Many types of adhesives can be used. The adhesive can include hotmelt-coated formulations, transfer-coated formulations, solvent-coated formulations, water-based, and latex formulations. Examples of adhesives useful in the invention include those based on general, compositions of polyacrylate; polyvinyl ether; diene-containing rubber such as natural rubber, polyisoprene, and polyisobutylene; polychloroprene; butyl rubber; butadiene-acrylonitrile polymer; thermoplastic elastomer; block copolymers such as styrene-isoprene and styrene-isoprene-styrene block copolymers, ethylene-propylene-diene polymers, and styrene-butadiene polymer; poly-alpha-olefin; amorphous polyolefin; silicone; ethylene-containing copolymer such as ethylene vinyl acetate, ethylacrylate, and ethyl methacrylate; polyurethane; polyamide; epoxy; polyvinylpyrrolidone and vinylpyrrolidone copolymers; polyesters; and mixtures of the above. Additionally, the adhesives can contain additives such as tackifiers, plasticizers, fillers, antioxidants, stabilizers, pigments, diffusing particles, curatives, and solvents.
Useful adhesives include pressure sensitive adhesives. Pressure sensitive adhesives are normally tacky at room temperature and can be adhered to a surface by application of, at most, light finger pressure. A general description of useful pressure sensitive adhesives may be found in Encyclopedia of Polymer Science and Engineering, Vol. 13, Wiley-Interscience Publishers (New York, 1988). Additional description of useful pressure sensitive adhesives may be found in Encyclopedia of Polymer Science and Technology, Vol. 1, Interscience Publishers (New York, 1964).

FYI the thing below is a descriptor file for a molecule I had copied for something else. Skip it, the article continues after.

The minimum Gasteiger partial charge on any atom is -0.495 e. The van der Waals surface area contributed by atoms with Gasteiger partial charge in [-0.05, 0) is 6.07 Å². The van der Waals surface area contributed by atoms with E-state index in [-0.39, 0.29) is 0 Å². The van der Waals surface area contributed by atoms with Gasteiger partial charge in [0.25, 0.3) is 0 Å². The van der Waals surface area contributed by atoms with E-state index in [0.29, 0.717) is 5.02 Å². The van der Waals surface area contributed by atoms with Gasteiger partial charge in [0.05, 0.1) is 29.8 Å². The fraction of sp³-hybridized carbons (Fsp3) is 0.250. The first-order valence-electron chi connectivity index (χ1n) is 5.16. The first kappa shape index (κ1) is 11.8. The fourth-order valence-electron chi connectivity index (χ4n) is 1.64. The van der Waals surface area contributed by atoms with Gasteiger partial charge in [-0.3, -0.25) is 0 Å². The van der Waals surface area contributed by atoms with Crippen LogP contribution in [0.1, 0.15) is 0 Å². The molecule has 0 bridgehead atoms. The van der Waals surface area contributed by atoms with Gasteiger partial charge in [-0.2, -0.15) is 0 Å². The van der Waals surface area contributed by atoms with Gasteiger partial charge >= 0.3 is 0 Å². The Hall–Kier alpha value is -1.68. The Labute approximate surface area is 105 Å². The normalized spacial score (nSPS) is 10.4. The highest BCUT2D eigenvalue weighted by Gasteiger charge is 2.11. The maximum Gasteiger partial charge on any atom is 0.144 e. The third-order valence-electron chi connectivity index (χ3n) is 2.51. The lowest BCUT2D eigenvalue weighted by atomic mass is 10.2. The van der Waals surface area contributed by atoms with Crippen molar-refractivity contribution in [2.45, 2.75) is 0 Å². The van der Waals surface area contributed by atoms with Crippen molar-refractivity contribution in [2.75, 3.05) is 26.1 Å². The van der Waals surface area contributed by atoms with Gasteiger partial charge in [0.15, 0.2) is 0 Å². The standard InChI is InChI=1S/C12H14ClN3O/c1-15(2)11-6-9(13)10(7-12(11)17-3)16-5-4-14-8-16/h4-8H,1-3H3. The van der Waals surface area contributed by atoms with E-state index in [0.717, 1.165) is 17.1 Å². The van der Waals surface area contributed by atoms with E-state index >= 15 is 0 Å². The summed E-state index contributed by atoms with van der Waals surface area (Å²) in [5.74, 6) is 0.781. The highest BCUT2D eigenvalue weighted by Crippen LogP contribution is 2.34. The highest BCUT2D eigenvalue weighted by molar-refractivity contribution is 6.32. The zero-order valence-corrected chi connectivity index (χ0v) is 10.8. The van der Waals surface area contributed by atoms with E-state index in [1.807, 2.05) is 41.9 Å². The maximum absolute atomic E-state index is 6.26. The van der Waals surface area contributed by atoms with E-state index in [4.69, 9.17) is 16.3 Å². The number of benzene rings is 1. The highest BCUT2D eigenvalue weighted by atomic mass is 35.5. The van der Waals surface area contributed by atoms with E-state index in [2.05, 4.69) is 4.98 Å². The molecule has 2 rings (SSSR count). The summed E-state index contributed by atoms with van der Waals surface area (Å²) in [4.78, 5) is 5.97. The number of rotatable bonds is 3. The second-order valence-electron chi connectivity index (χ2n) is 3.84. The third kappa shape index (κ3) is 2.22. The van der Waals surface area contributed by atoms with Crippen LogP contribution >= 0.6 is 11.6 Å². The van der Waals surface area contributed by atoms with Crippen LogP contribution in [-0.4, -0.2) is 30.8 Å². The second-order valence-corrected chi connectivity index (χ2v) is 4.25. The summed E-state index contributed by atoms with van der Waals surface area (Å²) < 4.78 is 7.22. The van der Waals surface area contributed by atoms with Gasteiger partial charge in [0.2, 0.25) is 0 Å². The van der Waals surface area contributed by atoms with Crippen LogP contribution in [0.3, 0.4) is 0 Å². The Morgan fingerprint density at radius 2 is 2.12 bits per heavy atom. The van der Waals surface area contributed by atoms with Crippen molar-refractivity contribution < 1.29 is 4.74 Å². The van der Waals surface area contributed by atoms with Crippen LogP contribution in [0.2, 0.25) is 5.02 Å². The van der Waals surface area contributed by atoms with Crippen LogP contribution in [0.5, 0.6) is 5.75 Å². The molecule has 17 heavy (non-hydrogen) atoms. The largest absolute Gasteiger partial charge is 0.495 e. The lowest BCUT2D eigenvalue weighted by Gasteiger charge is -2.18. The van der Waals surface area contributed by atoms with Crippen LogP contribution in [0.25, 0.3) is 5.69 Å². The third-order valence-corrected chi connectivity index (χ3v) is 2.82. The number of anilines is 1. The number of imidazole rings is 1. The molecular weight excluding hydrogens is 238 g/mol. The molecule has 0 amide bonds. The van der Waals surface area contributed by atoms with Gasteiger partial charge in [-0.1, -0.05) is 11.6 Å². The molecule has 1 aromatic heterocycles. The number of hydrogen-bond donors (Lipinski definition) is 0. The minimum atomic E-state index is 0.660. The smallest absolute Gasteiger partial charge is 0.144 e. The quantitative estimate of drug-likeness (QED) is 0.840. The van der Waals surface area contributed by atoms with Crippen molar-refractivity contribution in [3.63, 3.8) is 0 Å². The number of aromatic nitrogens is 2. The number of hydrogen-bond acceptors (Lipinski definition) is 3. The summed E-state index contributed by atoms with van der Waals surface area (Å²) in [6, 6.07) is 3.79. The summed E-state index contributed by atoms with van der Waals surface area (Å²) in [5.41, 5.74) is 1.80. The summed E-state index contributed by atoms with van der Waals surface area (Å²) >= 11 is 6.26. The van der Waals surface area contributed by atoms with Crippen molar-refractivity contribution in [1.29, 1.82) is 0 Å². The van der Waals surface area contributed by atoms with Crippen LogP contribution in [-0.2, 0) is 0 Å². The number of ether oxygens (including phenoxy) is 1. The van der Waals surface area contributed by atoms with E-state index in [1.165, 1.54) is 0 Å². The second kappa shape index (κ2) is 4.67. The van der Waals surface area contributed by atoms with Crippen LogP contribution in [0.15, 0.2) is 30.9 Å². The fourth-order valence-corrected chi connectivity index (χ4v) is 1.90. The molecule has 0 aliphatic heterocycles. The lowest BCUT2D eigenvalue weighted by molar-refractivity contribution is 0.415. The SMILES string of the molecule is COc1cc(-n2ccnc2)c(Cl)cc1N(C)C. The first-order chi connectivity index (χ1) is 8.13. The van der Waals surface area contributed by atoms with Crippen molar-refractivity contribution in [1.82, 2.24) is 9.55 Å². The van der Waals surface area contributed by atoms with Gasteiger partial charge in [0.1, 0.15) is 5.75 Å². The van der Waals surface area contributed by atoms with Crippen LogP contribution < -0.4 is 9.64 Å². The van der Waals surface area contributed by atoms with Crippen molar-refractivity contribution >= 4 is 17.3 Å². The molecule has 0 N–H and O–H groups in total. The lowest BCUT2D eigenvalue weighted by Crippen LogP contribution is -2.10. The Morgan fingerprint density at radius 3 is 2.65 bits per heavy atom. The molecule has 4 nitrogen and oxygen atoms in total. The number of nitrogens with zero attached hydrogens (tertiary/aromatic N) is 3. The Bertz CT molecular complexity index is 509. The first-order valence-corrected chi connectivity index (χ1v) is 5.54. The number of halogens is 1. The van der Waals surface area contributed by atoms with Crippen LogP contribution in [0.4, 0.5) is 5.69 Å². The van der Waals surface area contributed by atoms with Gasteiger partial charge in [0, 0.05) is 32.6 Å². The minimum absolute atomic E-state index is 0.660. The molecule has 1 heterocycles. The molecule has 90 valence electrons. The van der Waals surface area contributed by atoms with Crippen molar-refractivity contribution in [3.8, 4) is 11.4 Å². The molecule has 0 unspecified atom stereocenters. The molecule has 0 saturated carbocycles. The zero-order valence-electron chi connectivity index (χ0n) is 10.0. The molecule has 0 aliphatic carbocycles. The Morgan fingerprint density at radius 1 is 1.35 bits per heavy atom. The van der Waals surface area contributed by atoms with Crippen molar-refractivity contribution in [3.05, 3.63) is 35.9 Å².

The invention can be used in combination with conventional printing systems or with the unique variable print and apply system, such as described in U.S. application Ser. No. 09/207,801. The length of the tape segment for each application can be varied using a mechanism triggered by a mark seen by a detector. (Conventional systems use a die cut label on a liner, which requires the customer to determine what label size is needed, and stock this size label for each application.) An infinite number of different tape segment lengths can be created using a single input roll of tape. The length of the tape segment can depend on where a registration mark is printed. This allows not only printing variable information onto the tape, but also adjusting each tape segment length to match the requirements of the printed message. The tape segment width remains constant from the same supply roll source.